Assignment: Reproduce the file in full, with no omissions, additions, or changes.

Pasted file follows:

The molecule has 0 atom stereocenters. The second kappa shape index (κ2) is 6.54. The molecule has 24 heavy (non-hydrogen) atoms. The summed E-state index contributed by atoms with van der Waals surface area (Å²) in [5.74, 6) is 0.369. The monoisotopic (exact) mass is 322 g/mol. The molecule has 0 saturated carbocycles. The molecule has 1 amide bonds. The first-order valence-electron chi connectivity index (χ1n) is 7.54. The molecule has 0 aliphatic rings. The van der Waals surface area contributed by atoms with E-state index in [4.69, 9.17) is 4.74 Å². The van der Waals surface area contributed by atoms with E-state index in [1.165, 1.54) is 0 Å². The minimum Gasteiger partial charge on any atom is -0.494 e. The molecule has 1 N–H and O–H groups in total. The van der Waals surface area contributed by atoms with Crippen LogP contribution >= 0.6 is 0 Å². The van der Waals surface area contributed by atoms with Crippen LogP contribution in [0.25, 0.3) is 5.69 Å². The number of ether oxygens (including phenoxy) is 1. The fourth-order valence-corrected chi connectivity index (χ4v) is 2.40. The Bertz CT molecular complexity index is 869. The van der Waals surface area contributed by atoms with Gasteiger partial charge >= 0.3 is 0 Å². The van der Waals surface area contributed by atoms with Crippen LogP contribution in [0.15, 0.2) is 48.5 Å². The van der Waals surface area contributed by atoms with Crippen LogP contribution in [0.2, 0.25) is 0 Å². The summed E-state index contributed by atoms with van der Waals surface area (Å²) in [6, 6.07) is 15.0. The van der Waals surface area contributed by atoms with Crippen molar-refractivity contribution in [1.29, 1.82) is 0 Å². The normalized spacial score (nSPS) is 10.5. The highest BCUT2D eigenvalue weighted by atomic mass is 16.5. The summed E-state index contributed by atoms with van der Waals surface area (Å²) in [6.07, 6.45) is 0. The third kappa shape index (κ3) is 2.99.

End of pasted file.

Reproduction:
The molecule has 0 atom stereocenters. The second kappa shape index (κ2) is 6.54. The molecule has 24 heavy (non-hydrogen) atoms. The summed E-state index contributed by atoms with van der Waals surface area (Å²) in [5.74, 6) is 0.369. The monoisotopic (exact) mass is 322 g/mol. The molecule has 0 saturated carbocycles. The molecule has 1 amide bonds. The first-order valence-electron chi connectivity index (χ1n) is 7.54. The molecule has 0 aliphatic rings. The van der Waals surface area contributed by atoms with E-state index in [4.69, 9.17) is 4.74 Å². The van der Waals surface area contributed by atoms with E-state index in [1.165, 1.54) is 0 Å². The minimum Gasteiger partial charge on any atom is -0.494 e. The molecule has 1 N–H and O–H groups in total. The van der Waals surface area contributed by atoms with Crippen LogP contribution >= 0.6 is 0 Å². The van der Waals surface area contributed by atoms with Crippen LogP contribution in [0.25, 0.3) is 5.69 Å². The number of ether oxygens (including phenoxy) is 1. The fourth-order valence-corrected chi connectivity index (χ4v) is 2.40. The Bertz CT molecular complexity index is 869. The van der Waals surface area contributed by atoms with Gasteiger partial charge >= 0.3 is 0 Å². The van der Waals surface area contributed by atoms with Crippen LogP contribution in [0.15, 0.2) is 48.5 Å². The van der Waals surface area contributed by atoms with Crippen LogP contribution in [0.2, 0.25) is 0 Å². The summed E-state index contributed by atoms with van der Waals surface area (Å²) in [6, 6.07) is 15.0. The van der Waals surface area contributed by atoms with Crippen molar-refractivity contribution in [1.29, 1.82) is 0 Å². The normalized spacial score (nSPS) is 10.5. The highest BCUT2D eigenvalue weighted by atomic mass is 16.5. The summed E-state index contributed by atoms with van der Waals surface area (Å²) in [6.07, 6.45) is 0. The third kappa shape index (κ3) is 2.99.